Totem Poles and Tea, by Hughina Harold
A Stellar Example of a Memoir with a Focused Theme
Every writer hopes their book will be in print a decade after its release—but that’s not often the case—especially with local history memoirs. The first edition of Totem Poles and Tea did not get off to a promising start, thanks to a drab cover and its incongruous title, but Hughina Harold’s clear, focused writing—and great stories—triumphed and the book continues to be read.
Hughina’s subject is the two years she spent in the combined job of school teacher and nurse in the isolated Kwakwaka’wakw village of Miquimlees, on Village Island, from 1935-7. She recognized from the start this experience was unique and many years later used her detailed letters home as the basis of this memoir.
Hughina was in her early twenties when she accepted this job, a middle-class girl from Victoria, freshly graduated from nursing school, with the added benefit of a teaching certificate. It was the Depression and work was scarce, so Hughina took the job, though she had no idea what it entailed. She found herself on a remote stretch of coast, accessible by intermittent boat service, teaching children who spoke halting English, and caring for sick and elderly people without access to even a radio-phone for emergencies.
The strength of this memoir is its clear focus. This is not a portrait of Hughina. Nor does it attempt to be more than a superficial introduction to the Kwakwaka’wakw people she served, from whom she was separated by language and culture. The emphasis here is on a unique way of living, predicated upon the whims of deep isolation, tides and weather. Hughina hooks readers with her central question. Will this young city girl adapt—or collapse—as she faces challenges she’s ill equipped to handle?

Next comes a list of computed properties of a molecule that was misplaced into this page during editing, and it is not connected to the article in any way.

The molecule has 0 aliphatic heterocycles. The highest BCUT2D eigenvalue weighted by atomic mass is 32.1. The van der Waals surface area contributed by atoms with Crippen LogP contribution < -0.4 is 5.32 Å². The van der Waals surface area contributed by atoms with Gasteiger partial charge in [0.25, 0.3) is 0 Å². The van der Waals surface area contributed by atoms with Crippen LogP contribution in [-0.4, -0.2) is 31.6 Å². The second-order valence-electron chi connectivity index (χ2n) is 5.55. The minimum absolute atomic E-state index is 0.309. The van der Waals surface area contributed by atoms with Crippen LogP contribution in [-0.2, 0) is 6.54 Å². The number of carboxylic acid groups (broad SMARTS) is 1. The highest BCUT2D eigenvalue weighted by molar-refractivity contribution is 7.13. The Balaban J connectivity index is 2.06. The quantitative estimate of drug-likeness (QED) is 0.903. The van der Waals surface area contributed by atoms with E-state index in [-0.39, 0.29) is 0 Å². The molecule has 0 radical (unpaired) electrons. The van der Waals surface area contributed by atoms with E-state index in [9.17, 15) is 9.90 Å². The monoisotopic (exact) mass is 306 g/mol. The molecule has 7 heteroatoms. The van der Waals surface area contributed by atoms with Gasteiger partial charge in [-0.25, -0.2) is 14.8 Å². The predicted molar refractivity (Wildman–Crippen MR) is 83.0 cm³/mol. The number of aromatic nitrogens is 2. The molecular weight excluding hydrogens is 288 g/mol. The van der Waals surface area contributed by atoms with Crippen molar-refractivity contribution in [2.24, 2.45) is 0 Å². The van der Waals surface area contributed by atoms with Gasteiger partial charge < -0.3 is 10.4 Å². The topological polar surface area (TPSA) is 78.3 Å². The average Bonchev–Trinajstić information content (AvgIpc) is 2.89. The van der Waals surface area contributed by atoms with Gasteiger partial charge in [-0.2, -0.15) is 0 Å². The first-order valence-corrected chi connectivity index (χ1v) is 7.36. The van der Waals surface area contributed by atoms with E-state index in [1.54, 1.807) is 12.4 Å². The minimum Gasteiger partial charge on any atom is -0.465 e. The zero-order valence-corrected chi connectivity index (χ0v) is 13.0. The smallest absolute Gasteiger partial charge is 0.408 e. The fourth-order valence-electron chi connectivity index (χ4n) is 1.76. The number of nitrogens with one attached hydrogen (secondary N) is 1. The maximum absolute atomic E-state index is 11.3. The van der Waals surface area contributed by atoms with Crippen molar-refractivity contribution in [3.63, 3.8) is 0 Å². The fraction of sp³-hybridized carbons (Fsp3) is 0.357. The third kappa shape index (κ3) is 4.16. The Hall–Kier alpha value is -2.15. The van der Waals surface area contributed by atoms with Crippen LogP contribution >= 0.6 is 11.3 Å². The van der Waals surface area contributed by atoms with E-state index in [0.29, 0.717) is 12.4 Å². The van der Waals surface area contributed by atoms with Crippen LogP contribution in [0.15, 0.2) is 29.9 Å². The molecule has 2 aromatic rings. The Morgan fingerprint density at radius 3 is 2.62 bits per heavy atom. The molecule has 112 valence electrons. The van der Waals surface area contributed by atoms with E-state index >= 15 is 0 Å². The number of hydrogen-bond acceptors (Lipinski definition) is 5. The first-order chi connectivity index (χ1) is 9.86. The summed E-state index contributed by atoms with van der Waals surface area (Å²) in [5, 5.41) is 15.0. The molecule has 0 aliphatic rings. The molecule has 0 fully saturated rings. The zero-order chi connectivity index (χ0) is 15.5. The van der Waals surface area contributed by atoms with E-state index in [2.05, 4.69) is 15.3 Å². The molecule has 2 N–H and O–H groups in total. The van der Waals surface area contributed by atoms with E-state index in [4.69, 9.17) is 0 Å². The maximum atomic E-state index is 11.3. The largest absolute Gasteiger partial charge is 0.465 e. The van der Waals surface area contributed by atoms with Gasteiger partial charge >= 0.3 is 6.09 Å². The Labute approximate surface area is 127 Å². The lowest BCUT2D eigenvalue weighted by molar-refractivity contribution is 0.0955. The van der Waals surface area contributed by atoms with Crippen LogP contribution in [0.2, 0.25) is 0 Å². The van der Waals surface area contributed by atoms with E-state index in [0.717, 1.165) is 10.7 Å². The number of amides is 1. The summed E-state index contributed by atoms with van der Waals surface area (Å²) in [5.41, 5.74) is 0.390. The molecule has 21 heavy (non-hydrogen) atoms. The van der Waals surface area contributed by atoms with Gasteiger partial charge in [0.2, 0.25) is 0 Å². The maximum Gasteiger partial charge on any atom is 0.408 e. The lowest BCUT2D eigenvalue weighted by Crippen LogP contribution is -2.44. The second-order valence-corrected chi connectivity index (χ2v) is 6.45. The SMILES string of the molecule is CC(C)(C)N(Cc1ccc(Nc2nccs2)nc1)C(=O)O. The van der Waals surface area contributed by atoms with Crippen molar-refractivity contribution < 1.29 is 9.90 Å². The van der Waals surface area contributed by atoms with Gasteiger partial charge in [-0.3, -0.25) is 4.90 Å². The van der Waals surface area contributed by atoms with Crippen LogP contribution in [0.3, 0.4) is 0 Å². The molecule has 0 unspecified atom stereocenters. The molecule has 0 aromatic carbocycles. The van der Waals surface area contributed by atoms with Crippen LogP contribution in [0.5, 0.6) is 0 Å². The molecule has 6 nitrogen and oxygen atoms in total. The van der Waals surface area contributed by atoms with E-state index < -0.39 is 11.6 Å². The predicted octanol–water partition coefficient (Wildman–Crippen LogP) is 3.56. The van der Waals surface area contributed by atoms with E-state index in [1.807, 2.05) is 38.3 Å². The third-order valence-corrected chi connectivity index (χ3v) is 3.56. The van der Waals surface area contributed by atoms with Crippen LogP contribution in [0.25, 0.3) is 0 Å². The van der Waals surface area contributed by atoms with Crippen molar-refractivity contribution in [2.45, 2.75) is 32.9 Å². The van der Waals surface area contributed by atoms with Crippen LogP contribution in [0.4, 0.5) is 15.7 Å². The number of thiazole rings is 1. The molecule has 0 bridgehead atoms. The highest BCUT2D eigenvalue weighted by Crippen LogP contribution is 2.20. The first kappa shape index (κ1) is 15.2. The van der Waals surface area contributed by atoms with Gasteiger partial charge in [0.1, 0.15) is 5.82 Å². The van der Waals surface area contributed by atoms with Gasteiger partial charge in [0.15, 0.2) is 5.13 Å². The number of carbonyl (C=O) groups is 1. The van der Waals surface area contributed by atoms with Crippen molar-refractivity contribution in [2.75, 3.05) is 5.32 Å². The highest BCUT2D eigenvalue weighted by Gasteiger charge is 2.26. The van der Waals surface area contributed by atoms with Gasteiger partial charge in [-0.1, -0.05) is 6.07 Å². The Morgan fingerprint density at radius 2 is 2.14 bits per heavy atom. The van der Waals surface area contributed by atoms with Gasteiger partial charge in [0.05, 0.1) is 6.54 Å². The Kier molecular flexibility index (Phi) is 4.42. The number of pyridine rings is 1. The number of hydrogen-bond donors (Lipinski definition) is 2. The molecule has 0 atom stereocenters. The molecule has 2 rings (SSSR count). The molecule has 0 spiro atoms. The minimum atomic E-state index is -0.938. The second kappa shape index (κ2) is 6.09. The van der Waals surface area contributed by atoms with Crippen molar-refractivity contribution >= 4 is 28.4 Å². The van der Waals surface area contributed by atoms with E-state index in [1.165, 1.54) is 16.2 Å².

This is a greenhorn’s journey, related with humour, tension and empathy, as Hughina tackles daily challenges. It’s also a portrait of the many extraordinary people Hughina met, and came to admire. Primary among her new friends were the two elderly Anglican missionary ladies—prim Miss Dibben and deaf Miss O’Brien—who provided room and board in their frigid, ramshackle floating home on the beach in front of the aboriginal village. At high tide it lay flat, the waves lapping beneath, but at low tide it was stranded on the tilting beach. In the worst of winter rain, the “little brown house” leaked, as a counterpoint to Hughina’s sorrow over its lack of hot water bathing.
Hughina makes effective use of as-remembered dialogue to bring these people to life. She does so in a way that’s both convincing and enlivening, though regrettably she wrote the Kwakwaka’wakw people’s English-speaking accent in dialect, which falls flat. What might the handlogging families she met have sounded like if she’d opted to give us their dialogue in dialect too?
I found my first copy of this book in a remainder bin, purchasing a book I would have otherwise ignored. It immediately found a special place on my library shelves, as a compelling portrait of life on this coast in the 1930s. Happily it has since been spruced up with an attractive cover that continues to ensure it finds the readers it deserves.